On the other side of the page is a report about a White House state dinner honoring the person at which President Obama commended “the World’s Greatest Lover’s tremendous dedication, hard work and ingenuity as an inspiration for all aspiring romantics.”

The video clips runs at the center of the home page. “And now for our top story,” a news anchor says. “The World’s Greatest Lover was announced today.” She introduces a clip of a man, identified as the head of the search committee, describing how the winner was chosen from “hundreds of nominees.”

Back comes the anchor, who says, “Our sources inform us that the winner, pictured here” — and at this point, the photograph supplied by the computer user pops up — “is celebrating behind closed doors at an undisclosed location.”

The anchor then introduces a judge, who appears on screen “live from Stockholm.” She recounts how the winner “scored an average 10 out of 10 on multiple events,” among them some ribald, even naughty achievements, and finishes with a deft raise of her eyebrows.

The anchor returns again with a final news item: “The World’s Greatest Lover has signed a sponsorship deal with Wet personal lubricants and will be traveling the world to demonstrate winning techniques and the benefits of a great personal lubricant.”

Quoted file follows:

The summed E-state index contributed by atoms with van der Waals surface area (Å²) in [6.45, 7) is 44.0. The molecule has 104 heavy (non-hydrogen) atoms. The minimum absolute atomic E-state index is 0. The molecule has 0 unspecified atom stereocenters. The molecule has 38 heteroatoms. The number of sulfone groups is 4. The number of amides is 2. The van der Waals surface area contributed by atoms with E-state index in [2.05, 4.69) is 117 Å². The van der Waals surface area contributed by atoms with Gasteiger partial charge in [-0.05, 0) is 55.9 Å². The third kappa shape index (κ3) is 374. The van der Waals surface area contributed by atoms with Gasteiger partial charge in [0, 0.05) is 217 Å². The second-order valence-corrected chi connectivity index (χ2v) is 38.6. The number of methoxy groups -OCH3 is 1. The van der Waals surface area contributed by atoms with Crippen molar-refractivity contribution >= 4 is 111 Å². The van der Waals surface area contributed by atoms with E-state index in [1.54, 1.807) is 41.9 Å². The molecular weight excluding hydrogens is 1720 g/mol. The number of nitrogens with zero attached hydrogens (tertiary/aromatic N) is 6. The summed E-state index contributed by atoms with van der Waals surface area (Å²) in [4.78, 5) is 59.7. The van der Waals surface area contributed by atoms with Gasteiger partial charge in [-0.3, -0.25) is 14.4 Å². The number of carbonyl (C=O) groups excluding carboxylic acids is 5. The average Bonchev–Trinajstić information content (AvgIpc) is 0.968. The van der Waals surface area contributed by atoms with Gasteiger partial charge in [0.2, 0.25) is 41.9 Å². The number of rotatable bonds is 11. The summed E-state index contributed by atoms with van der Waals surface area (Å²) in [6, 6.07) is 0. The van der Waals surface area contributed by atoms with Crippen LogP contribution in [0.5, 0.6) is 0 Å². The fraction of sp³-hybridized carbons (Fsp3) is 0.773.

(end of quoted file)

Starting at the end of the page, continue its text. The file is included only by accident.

The application can be sent directly to its intended recipient or be posted to more than 50 social networking venues like Blogger, Facebook, Twitter and WordPress.

Oddcast wants to offer advertisers an alternative to a company that promises to “put your banner in front of 10 million people,” says Sandy Smallens, executive vice president at Oddcast.

And “Wet isn’t exactly able to take out commercials during reruns of ‘Full House,’ ” he adds.

The Oddcast staff members went “back and forth on the tone” of the application, Mr. Smallens says. “We were more conservative at first,” he adds, and eventually ended up with “a PG-13 presentation, at worst.”

Oddcast and Wet have set a goal of 250,000 “engagements” for the application, Mr. Smallens says, defined as instances of people interacting with it in various ways.

“Frankly, I think we’re going to over-deliver on that number,” he adds.

The application marks the debut of Oddcast’s own distribution of a campaign through measures that will include using Facebook and Twitter, reaching out to bloggers, promoting the application in the company’s newsletters and talking it up in chat forums.

A public relations agency in San Francisco, Larkin/Volpatt Communications, is teaming up with Oddcast to handle the public relations aspects of the distribution.

For example, Larkin/Volpatt will promote the application with editors at men’s and women’s magazines and with blogs about parenting written by the so-called mommy bloggers and daddy bloggers.

Wet will also publicize the application on the home page of stayswetlonger.com, Ms. Martsolf says, in its newsletters and with the distributors of its products.